The NYPD's internal investigation exonerated Officer Darren Illardi after he struck and killed 24-year-old Ryo Oyamada in Queensbridge in February of 2013, despite the fact that video appears to show Officer Ilardi traveling at a high rate of speed without his emergency lights engaged. Oyamada's family is suing the city, but the Department of Motor Vehicles is also supposed to hold a safety hearing to examine the facts of the case and determine whether the driver should be allowed to keep their license. Yet nearly two years after Oyamada was killed, the DMV has yet to schedule the hearing.
"These hearings can be a powerful tool to win accountability for sober reckless drivers," Steve Vaccaro, the attorney for the Oyamada family says. "The problems with the process are that it's not transparent, families of crash victims haven't gotten the opportunity to present evidence the way they would want to, and the police investigative files are not available at these hearings, not to mention that police testimony is often absent."
An administrative law judge is supposed to attend the hearing, review the evidence, and interview the driver and other witnesses before deciding whether to suspend or revoke the driver's license; they need only a preponderance of evidence to do so, a lower standard than at a criminal trial or during a traffic hearing. State law requires the DMV to hold the hearing within a year of the incident, though Vaccaro says in many instances it takes two.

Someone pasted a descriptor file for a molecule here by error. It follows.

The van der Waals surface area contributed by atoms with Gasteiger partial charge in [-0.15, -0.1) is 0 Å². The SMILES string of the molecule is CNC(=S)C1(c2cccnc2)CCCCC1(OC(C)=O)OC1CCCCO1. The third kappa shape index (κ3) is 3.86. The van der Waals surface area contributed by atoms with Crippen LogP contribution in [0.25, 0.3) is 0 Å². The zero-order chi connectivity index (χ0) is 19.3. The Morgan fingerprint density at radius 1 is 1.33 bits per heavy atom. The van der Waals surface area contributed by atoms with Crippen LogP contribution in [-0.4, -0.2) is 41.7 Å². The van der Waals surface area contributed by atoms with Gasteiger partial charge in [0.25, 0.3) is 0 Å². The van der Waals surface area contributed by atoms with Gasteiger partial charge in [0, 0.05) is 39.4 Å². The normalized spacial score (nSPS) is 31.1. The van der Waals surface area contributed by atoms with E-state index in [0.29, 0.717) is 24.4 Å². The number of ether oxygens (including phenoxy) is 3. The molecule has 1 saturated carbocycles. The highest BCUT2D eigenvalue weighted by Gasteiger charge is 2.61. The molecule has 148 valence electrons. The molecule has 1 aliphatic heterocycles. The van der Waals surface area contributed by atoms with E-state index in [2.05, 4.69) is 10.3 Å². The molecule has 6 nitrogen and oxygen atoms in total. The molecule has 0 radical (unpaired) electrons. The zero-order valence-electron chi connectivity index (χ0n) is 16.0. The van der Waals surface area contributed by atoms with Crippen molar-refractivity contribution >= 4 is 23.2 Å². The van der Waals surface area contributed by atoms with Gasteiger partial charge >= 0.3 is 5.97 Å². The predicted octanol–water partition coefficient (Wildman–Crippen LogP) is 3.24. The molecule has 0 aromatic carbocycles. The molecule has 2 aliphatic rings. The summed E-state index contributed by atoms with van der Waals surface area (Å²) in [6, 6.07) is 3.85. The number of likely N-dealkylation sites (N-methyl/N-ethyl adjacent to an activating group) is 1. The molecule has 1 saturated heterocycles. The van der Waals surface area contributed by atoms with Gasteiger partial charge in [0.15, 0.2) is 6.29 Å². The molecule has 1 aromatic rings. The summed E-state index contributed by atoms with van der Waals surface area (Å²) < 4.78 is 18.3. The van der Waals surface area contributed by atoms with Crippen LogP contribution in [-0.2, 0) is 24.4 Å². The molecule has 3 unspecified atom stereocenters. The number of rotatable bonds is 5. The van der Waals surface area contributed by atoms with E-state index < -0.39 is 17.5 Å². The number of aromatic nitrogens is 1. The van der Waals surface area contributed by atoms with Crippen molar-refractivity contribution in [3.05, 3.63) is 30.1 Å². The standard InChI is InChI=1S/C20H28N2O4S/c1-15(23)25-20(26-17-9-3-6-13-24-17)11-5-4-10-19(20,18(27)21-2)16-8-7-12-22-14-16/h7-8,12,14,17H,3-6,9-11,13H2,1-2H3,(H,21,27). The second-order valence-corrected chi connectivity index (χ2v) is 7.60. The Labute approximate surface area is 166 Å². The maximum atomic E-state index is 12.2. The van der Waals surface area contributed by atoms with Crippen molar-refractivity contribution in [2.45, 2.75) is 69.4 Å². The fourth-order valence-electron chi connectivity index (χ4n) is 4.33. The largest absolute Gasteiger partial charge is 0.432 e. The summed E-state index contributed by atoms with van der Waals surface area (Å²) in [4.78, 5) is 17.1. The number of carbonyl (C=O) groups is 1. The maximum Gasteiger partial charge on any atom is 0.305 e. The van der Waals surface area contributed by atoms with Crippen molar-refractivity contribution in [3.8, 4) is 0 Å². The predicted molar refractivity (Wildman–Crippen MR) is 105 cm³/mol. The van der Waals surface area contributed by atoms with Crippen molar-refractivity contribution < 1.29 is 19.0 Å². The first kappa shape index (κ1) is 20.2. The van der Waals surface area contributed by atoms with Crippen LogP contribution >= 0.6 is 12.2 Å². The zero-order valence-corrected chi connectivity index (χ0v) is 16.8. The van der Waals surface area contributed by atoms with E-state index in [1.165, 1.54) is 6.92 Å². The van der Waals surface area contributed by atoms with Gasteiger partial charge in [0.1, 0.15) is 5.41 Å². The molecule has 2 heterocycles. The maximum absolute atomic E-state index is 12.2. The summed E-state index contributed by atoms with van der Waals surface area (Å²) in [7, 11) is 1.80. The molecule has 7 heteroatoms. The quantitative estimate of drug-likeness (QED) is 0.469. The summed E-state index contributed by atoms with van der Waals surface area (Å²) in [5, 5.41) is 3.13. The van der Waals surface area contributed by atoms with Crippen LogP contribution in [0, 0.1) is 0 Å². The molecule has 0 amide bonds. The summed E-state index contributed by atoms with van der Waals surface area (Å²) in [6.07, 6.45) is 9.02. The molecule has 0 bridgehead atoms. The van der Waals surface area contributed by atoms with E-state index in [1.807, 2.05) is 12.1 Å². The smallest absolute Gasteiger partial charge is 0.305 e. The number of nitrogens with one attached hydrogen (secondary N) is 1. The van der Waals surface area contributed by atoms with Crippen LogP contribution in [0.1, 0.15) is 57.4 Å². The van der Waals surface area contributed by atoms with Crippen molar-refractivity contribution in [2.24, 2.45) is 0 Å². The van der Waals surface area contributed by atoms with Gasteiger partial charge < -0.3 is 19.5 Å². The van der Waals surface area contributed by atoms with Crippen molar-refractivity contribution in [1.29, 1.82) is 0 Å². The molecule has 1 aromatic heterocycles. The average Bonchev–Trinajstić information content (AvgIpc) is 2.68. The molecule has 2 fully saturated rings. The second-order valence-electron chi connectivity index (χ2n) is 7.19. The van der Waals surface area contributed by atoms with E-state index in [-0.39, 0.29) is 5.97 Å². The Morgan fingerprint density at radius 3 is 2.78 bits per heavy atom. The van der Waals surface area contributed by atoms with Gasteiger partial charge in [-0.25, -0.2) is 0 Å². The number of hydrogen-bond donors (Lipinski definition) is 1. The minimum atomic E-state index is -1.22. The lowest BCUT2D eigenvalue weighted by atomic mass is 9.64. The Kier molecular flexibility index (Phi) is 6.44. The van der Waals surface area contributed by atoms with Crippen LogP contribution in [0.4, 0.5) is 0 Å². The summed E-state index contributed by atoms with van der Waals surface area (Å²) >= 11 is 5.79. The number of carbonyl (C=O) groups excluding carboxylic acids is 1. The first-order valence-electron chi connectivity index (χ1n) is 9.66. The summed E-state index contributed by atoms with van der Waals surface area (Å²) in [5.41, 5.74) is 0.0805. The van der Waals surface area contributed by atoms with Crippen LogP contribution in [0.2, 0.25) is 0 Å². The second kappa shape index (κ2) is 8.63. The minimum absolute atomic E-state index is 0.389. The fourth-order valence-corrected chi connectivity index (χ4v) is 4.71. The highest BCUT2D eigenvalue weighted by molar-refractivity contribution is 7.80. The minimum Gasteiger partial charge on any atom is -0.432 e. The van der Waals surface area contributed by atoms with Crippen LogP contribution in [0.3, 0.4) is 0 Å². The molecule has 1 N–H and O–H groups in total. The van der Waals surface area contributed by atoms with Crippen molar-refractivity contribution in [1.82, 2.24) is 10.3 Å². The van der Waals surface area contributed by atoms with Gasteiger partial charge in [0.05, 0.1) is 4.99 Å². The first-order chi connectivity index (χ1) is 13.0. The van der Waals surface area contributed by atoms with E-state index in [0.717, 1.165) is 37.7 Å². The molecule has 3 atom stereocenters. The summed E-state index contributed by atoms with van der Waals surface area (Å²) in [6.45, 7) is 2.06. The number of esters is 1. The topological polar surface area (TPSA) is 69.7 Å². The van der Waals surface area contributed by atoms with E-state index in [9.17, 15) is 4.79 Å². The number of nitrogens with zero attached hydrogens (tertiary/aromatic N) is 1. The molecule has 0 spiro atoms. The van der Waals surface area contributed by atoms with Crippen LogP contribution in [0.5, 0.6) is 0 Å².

Jackie McGinnis, a spokeswoman for the DMV, did not provide an answer as to why Oyamada's hearing has not yet been scheduled. When asked if it had to do with Ilardi's position as a police officer, she replied, "DMV safety hearings are the same no matter who was involved in the accident."
"I would aim to show the video tape that the lights were not engaged, I would submit information showing that this was a block on which mid-block crossings are permitted," Vaccaro says of a potential DMV hearing in the case. "And I think there is substantial evidence already that shows recklessness on the part of Darren Illardi, and I would try to get that evidence in front of the DMV."
Vaccaro's federal lawsuit against the city suggests that the NYPD purposefully destroyed evidence, failed to properly investigate the crash, and engaged in a "cover-up."
The court filings also suggest that Ilardi had a record of dangerous driving, and that the NYPD had failed to retrain or discipline him for it. The details of these charges are under seal because law enforcement techniques and personnel files of city employees are usually protected by the court (Vaccaro is currently suing to disclose many of these details under New York's Freedom of Information Law.) Oyamada's case is currently pending on a judge to subpoena Illardi's phone records at the time of the crash.
After it was learned that a DMV judge swiftly dismissed the two traffic tickets against the driver who killed 3-year-old Allison Liao in Queens last year, the DMV issued a statement noting that the safety hearing to examine her crash would occur on January 6, 2015. "Whenever a fatal accident occurs anywhere in the state, the DMV schedules a special safety hearing," the statement read.
"It's up to the DMV to follow its own rules and hold the hearings within a reasonable time frame," Vaccaro says. "A year is, frankly, too long for a dangerous, reckless driver to be on the street. Two years is unacceptable."